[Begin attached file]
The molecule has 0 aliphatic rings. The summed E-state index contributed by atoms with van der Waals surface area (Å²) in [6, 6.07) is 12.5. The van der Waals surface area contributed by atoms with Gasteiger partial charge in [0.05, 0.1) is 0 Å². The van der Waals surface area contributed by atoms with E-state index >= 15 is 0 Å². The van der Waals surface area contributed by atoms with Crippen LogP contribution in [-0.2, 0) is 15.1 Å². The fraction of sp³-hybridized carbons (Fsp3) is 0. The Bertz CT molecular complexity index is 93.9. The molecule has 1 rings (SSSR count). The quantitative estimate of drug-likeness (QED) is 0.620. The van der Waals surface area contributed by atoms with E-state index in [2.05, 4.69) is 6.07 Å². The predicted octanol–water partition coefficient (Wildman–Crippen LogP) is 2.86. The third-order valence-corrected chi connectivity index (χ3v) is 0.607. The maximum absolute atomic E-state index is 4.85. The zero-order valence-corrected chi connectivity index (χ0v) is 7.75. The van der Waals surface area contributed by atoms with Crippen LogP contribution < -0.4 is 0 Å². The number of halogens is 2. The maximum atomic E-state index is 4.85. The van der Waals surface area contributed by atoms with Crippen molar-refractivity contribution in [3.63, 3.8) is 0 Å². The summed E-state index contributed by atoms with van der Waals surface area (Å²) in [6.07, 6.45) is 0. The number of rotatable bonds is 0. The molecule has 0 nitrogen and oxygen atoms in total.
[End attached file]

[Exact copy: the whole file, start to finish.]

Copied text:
The molecule has 0 aliphatic rings. The summed E-state index contributed by atoms with van der Waals surface area (Å²) in [6, 6.07) is 12.5. The van der Waals surface area contributed by atoms with Gasteiger partial charge in [0.05, 0.1) is 0 Å². The van der Waals surface area contributed by atoms with E-state index >= 15 is 0 Å². The van der Waals surface area contributed by atoms with Crippen LogP contribution in [-0.2, 0) is 15.1 Å². The fraction of sp³-hybridized carbons (Fsp3) is 0. The Bertz CT molecular complexity index is 93.9. The molecule has 1 rings (SSSR count). The quantitative estimate of drug-likeness (QED) is 0.620. The van der Waals surface area contributed by atoms with E-state index in [2.05, 4.69) is 6.07 Å². The predicted octanol–water partition coefficient (Wildman–Crippen LogP) is 2.86. The third-order valence-corrected chi connectivity index (χ3v) is 0.607. The maximum absolute atomic E-state index is 4.85. The zero-order valence-corrected chi connectivity index (χ0v) is 7.75. The van der Waals surface area contributed by atoms with Crippen LogP contribution < -0.4 is 0 Å². The number of halogens is 2. The maximum atomic E-state index is 4.85. The van der Waals surface area contributed by atoms with Crippen molar-refractivity contribution in [3.63, 3.8) is 0 Å². The summed E-state index contributed by atoms with van der Waals surface area (Å²) in [6.07, 6.45) is 0. The number of rotatable bonds is 0. The molecule has 0 nitrogen and oxygen atoms in total.